‘Value the product!’ – Walrond says citizens paying for chance at visas but not local tourism


By Kurt Campbell


Guyana is observing the calendar event of Tourism Month, celebrated each year in November, but even with foreigners paying premium prices to enjoy what can be largely described as rural tourism, subject minister Oneidge Walrond is calling out her fellow countrymen and women on their lack of value for the local product.

During a media safari/familiarization tour along the Essequibo Coast and other parts of Region Two (Pomeroon- Supenaam) on Friday, Walrond said she believes that more needs to be done to get Guyanese to understand and cherish the country’s tourism product.

“We find that Guyanese don’t really understand this precious product we have here in Guyana called tourism,” she said while delivering brief remarks at Lake Capoey.

Minister of Tourism, Industry and Commerce Oneidge Walrond speak with the press in the presence of Chairwoman of Region Two Vilma De Silva (Photo: News Room/November 5, 2021)

To put it simply, she said it was a bread and butter issue for the people behind the community-led service sector. Minister Walrond believes supporting local tourism is important for bolstering economic activity in rural communities.

Pointing out that the product in its raw and pristine form might need some improvements and upselling, the Tourism Minister cautioned against dwelling on the negative.

“We know that we are starting from scratch and there are things that need to be done… let’s not try to always highlight the negative.

“Guyanese need to appreciate this product… more eyes are being turned to Guyana and people are paying a premium price to come and I say that to say that we have to value what we have,” she added.

To make her point, Minister Walrond recalled a recent comment on social media where it was noted how expensive it was for public servants to travel around Guyana for tourism purposes.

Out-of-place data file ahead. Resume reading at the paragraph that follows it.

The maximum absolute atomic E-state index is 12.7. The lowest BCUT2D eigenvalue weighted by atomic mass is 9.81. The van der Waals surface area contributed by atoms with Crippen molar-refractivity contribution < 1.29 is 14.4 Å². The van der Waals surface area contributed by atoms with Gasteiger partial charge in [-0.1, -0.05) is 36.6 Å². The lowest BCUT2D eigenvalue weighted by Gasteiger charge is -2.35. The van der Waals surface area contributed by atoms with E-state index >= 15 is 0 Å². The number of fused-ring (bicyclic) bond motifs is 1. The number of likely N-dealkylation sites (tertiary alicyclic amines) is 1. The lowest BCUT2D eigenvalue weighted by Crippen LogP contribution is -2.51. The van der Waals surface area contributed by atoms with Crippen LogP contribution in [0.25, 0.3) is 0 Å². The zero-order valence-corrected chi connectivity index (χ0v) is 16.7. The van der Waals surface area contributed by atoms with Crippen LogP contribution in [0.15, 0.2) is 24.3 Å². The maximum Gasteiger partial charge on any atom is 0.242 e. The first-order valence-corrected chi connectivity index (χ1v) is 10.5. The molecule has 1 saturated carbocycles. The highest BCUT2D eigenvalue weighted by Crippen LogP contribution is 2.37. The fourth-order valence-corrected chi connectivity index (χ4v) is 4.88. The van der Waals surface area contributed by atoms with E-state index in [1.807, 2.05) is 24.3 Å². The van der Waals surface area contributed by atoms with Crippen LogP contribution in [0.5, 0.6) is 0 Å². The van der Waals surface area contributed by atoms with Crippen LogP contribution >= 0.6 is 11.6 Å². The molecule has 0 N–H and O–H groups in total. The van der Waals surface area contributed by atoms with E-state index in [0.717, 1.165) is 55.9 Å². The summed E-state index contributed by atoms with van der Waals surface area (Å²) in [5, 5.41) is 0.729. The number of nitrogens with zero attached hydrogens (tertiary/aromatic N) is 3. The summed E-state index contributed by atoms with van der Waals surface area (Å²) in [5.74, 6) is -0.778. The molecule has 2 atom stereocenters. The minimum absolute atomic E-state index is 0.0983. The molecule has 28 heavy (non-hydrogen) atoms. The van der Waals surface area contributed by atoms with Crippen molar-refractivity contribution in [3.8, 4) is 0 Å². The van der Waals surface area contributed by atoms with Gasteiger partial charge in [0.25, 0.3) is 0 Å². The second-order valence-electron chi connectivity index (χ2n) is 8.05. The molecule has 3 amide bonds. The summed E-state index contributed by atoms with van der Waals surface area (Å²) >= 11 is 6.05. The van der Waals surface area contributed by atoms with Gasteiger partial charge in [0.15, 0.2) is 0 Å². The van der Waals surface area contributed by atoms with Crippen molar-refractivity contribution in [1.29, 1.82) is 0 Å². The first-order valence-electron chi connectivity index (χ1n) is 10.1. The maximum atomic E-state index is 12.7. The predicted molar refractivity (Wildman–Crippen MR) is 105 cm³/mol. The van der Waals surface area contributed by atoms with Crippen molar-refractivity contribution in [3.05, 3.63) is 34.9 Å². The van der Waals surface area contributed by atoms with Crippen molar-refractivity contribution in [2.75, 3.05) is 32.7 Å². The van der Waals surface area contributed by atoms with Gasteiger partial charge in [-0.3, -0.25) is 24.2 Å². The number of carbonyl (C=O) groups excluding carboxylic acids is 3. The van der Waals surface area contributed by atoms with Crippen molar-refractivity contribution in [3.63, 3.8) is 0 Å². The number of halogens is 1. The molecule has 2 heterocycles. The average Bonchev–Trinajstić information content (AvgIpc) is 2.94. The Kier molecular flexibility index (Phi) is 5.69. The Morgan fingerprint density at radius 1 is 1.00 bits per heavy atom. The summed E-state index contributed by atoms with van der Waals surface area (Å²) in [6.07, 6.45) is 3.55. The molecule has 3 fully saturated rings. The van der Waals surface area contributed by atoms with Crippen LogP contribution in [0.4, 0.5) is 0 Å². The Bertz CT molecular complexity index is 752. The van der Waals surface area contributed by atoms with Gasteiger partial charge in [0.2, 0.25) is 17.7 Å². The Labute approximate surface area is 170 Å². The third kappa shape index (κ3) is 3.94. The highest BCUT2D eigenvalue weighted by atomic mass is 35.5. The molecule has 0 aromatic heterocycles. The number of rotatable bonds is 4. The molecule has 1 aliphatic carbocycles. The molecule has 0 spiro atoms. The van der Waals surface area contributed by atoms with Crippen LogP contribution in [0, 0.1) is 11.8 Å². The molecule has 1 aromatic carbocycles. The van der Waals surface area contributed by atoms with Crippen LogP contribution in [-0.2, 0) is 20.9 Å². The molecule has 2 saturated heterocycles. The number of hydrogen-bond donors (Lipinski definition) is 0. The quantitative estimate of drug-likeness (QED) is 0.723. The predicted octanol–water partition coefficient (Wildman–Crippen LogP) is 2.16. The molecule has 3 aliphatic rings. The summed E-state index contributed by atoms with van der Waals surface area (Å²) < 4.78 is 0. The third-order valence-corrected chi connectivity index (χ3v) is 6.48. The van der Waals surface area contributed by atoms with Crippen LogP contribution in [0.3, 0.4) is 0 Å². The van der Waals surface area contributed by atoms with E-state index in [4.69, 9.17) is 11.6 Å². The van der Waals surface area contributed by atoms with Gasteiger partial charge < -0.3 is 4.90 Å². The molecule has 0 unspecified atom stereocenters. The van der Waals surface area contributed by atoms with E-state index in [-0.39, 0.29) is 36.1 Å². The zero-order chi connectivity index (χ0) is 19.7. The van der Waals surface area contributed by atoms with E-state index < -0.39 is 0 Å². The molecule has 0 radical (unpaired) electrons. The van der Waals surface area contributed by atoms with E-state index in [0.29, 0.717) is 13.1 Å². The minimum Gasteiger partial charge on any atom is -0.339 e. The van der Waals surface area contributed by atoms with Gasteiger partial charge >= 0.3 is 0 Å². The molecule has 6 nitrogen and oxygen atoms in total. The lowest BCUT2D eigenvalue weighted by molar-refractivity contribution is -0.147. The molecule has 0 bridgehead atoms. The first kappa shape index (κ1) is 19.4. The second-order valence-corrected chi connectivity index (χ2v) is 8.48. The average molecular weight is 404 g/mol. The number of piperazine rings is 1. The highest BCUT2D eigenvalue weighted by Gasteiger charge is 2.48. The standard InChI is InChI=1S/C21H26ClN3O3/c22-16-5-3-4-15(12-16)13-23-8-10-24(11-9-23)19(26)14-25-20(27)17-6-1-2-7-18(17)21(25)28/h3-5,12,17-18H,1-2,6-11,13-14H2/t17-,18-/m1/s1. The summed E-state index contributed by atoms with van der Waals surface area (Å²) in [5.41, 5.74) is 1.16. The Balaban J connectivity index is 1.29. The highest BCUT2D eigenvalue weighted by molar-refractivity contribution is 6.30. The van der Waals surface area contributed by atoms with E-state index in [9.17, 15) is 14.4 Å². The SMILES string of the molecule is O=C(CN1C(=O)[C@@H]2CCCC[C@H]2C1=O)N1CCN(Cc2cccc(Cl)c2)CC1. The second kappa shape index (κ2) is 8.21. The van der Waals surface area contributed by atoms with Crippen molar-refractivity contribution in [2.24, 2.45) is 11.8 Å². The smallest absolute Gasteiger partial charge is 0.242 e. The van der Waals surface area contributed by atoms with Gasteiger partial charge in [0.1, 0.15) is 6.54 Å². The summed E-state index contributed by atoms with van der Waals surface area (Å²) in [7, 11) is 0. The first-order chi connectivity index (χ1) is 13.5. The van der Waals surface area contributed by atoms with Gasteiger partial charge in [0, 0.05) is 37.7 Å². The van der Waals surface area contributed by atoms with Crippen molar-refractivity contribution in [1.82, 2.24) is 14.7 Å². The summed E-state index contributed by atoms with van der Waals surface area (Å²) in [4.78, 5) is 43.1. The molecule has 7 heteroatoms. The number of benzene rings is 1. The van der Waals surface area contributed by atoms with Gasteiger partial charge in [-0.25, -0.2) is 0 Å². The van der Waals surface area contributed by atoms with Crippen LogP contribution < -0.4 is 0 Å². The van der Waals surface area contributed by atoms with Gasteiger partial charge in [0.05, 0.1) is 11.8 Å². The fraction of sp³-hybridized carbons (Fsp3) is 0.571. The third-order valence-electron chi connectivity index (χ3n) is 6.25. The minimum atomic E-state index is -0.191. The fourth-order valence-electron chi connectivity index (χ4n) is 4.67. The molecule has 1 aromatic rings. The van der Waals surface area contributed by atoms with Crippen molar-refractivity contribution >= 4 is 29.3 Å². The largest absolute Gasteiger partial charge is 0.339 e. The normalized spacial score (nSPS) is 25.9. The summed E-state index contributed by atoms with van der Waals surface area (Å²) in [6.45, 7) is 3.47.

Lake Capoey is one of the most exquisite lakes in Guyana (Photo: News Room/November 5, 2021)

“I hasten to say when people see the value then is when they spend their money.

“People pay $40,000 for an application for a visa and the application doesn’t guarantee you entry but they are ok to spend on a chance because they see value in that,” she added.

Walrond said Guyanese must take the same chance to “get familiar with Guyana’s tourism.”

The minister also called on the operators of tourist destinations like lodges and resorts to also do what is necessary to improve the experience of tourists.

She said the Ministry of Tourism, Industry and Commerce was already helping in that regard. According to Walrond, there is ongoing cross-agency collaboration to improve public infrastructure which would also bolster rural/eco-tourism and support the government’s push to tap into agro-tourism.

But there is a bright side to things; Walrond has testified to the influx of foreigners here to partake in tourist activities like bird watching.

“Foreigners are more excited… I just really want us to appreciate this beautiful country and sell our product as pristine as it is.”

She made reference to Dubai and said it was amazing how the country built the economy by relying to a large extent on tourism. Walrond said too that Guyana’s open spaces remain perfect for enjoying tourist activity.

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